But the combative statements that emerged from the meeting – albeit coupled with suggestions from officials that closed-door sessions were marginally more cordial – mirrored the tone set in Alaska in March, when the first senior-level diplomatic talks under President Joe Biden were overshadowed by rare public vitriol from both sides.
While Tianjin did not expose the same degree of outward hostility that was on display in Alaska, the two sides appeared to stop short of actually negotiating anything, sticking instead to lists of established demands.
Sherman pressed China on actions Washington says run counter to the rules-based international order, including Beijing's crackdown on democracy in Hong Kong, what the U.S. government has deemed is an ongoing genocide in Xinjiang, abuses in Tibet and the curtailing of press freedoms.
"I think it'd be wrong to characterize the United States as somehow seeking or soliciting China's cooperation," a senior U.S. administration official told reporters after the talks, referring to global concerns such as climate change, Iran, Afghanistan and North Korea.
"It is going to be up to the Chinese side to determine how ready they are as well to… take the next step," a second U.S. administration official said of bridging disagreements.
But Wang insisted in a statement that the ball was in the United States' court.
"When it comes to respecting international rules, it is the United States that must think again," he said, demanding that Washington remove all unilateral sanctions and tariffs on China.
China's Foreign Ministry has recently signaled there could be preconditions for the United States on which any kind of co-operation would be contingent, a stance some analysts say is a recipe for diplomatic ossification and that leaves dim prospects for improved ties.
Bonnie Glaser, an Asia expert at the German Marshall Fund of the United States, said it was important for the two sides to maintain some form of engagement. At the same time, there appeared to be no agreement in Tianjin for follow-up meetings or mechanisms for ongoing dialogue.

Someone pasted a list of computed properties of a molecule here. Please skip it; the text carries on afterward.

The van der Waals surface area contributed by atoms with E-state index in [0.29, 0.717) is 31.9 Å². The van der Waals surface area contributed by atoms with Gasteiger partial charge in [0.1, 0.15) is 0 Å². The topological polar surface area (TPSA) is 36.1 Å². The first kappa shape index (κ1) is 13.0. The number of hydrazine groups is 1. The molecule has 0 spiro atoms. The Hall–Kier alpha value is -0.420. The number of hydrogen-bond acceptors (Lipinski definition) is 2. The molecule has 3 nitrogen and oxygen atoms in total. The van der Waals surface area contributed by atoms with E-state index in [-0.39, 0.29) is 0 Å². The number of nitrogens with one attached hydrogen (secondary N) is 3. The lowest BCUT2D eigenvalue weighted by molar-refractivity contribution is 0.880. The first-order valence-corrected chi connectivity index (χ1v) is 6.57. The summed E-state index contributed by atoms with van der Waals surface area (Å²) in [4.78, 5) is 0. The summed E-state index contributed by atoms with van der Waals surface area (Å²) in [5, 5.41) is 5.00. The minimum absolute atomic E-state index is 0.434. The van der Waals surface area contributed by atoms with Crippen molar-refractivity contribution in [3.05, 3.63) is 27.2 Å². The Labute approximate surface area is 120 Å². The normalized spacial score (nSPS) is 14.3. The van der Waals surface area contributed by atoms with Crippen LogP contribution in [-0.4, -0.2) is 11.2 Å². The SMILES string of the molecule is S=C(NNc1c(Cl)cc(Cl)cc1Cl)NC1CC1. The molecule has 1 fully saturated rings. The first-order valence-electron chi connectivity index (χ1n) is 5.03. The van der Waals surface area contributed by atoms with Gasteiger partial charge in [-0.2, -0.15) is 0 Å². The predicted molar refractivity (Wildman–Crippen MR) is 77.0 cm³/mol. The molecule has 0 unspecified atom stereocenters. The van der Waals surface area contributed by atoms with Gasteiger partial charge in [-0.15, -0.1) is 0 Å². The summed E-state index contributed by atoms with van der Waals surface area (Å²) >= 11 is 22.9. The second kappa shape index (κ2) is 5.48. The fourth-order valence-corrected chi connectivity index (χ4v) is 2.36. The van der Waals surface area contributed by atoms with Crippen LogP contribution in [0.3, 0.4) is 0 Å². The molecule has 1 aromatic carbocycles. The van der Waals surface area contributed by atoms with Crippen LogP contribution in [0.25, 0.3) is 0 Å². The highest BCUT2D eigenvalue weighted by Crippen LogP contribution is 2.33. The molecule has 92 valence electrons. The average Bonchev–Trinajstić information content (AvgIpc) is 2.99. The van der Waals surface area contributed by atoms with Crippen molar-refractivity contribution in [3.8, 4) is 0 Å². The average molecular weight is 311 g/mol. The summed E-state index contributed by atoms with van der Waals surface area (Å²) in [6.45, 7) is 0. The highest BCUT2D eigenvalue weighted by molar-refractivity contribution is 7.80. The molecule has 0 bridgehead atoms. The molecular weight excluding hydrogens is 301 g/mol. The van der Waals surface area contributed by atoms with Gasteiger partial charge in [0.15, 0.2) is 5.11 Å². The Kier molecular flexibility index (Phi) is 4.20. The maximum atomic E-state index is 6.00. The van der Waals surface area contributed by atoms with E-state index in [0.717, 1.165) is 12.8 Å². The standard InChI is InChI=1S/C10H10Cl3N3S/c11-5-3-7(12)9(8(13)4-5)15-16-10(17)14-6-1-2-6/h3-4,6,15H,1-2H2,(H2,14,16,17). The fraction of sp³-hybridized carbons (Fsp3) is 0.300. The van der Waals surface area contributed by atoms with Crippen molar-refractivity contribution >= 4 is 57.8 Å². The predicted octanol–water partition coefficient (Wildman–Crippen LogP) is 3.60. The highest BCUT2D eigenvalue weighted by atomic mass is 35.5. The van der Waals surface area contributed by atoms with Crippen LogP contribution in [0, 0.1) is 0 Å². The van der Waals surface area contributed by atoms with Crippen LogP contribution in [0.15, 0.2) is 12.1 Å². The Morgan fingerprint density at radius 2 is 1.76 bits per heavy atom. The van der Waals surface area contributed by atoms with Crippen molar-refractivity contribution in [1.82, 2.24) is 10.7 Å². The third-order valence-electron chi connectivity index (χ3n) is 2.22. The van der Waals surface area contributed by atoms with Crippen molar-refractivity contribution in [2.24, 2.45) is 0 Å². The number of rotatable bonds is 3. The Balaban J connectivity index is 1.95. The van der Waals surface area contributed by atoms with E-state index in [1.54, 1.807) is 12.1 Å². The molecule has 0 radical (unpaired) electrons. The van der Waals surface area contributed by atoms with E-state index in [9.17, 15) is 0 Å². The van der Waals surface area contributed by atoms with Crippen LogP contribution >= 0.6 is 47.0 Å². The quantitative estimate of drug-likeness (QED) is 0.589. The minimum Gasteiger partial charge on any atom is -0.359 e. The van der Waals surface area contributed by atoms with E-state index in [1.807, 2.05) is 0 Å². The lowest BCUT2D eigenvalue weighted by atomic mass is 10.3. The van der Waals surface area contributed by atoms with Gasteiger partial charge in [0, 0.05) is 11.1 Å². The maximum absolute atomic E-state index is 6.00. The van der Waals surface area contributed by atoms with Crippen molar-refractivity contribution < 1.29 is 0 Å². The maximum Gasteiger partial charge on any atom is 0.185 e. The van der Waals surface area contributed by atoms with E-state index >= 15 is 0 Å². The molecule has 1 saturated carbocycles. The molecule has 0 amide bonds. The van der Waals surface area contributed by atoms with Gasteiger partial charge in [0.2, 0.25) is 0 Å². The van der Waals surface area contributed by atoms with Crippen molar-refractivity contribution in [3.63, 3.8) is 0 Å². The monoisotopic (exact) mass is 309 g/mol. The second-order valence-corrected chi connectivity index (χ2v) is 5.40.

"That will probably leave US allies and partners uneasy. They are hoping for greater stability and predictability in the US-China relationship," Glaser said.
Both sides are likely to be disappointed if they expect the other to give in first, she added.
There has been some expectation in foreign policy circles that Biden could meet Chinese leader Xi Jinping for the first time since becoming president on the sidelines of a G20 summit in Italy in October.
White House spokeswoman Jen Psaki said the prospect of a Biden-Xi meeting did not come up in Tianjin, though she added that she expects there will be some opportunity to engage at some point.
Indications are, meanwhile, that the Biden administration may scale up both enforcement actions impacting Beijing – such as cracking down on Iranian oil sales to China – and coordination with allies in the context of countering China, including another summit later this year that Biden is keen to host with the leaders of Japan, Australia, and India.
Biden's White House also has given few signals that it intends to roll back tariffs on Chinese goods established under the Trump administration.
At the same time, cooperation on the COVID-19 pandemic seems almost entirely out of reach, with the United States calling Beijing's rejection of a World Health Organization plan for further study of the virus' origin "irresponsible" and "dangerous".
There has been little sign either of a willingness by China to cooperate with Washington on the climate issue, a priority for Biden, despite energetic entreaties by U.S. climate envoy John Kerry.
"What was on display in Tianjin is that both sides are still very far apart on how they view the value and role of diplomatic engagement," said Eric Sayers, a visiting fellow at the American Enterprise Institute.
Scott Kennedy, a China specialist at Washington's Center for Strategic and International Studies,, said neither side saw much upside for now in being more cooperative.
"And there's no low-hanging fruit for cooperation for either side and any gesture toward co-operation actually comes with significant costs, both domestic and strategic," he said.
"I think we ought to have very low expectations about the two sides finding common ground and stabilizing the relationship in the near future."
US and Germany strike Nord Stream 2 pipeline deal to push back on Russian 'aggression'
The United States and Germany have unveiled an agreement on the Nord Stream 2 gas pipeline under which Berlin pledged to respond to any attempt by Russia to use energy as a weapon against Ukraine and other Central and Eastern European countries, write Simon Lewis, Andrea Shalal, Andreas Rinke, Thomas Escritt, Pavel Polityuk, Arshad Mohammed, David Brunnstrom and Doyinsola Oladipo.